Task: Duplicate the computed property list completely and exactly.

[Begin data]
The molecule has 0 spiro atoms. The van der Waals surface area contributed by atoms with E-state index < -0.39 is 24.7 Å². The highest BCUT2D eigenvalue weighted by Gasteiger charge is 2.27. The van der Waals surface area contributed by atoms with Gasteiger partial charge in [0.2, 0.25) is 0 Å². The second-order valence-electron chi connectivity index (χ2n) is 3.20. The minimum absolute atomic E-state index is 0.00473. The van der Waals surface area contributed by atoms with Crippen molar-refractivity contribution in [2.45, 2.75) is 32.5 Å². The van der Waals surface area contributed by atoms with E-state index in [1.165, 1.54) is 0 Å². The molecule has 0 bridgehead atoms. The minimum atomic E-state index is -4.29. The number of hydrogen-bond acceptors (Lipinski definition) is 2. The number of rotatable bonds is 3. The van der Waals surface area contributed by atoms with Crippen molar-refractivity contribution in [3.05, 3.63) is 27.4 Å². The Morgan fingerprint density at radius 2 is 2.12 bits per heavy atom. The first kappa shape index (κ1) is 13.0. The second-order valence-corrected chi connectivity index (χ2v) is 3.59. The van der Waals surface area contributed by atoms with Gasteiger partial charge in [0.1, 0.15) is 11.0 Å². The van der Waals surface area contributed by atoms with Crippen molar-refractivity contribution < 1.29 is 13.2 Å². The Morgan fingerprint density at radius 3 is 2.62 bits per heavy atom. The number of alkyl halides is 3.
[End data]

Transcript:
The molecule has 0 spiro atoms. The van der Waals surface area contributed by atoms with E-state index < -0.39 is 24.7 Å². The highest BCUT2D eigenvalue weighted by Gasteiger charge is 2.27. The van der Waals surface area contributed by atoms with Gasteiger partial charge in [0.2, 0.25) is 0 Å². The second-order valence-electron chi connectivity index (χ2n) is 3.20. The minimum absolute atomic E-state index is 0.00473. The van der Waals surface area contributed by atoms with Crippen molar-refractivity contribution in [2.45, 2.75) is 32.5 Å². The van der Waals surface area contributed by atoms with E-state index in [1.165, 1.54) is 0 Å². The molecule has 0 bridgehead atoms. The minimum atomic E-state index is -4.29. The number of hydrogen-bond acceptors (Lipinski definition) is 2. The number of rotatable bonds is 3. The van der Waals surface area contributed by atoms with Crippen molar-refractivity contribution in [3.05, 3.63) is 27.4 Å². The Morgan fingerprint density at radius 2 is 2.12 bits per heavy atom. The first kappa shape index (κ1) is 13.0. The second-order valence-corrected chi connectivity index (χ2v) is 3.59. The van der Waals surface area contributed by atoms with Gasteiger partial charge in [0.1, 0.15) is 11.0 Å². The van der Waals surface area contributed by atoms with Crippen molar-refractivity contribution < 1.29 is 13.2 Å². The Morgan fingerprint density at radius 3 is 2.62 bits per heavy atom. The number of alkyl halides is 3.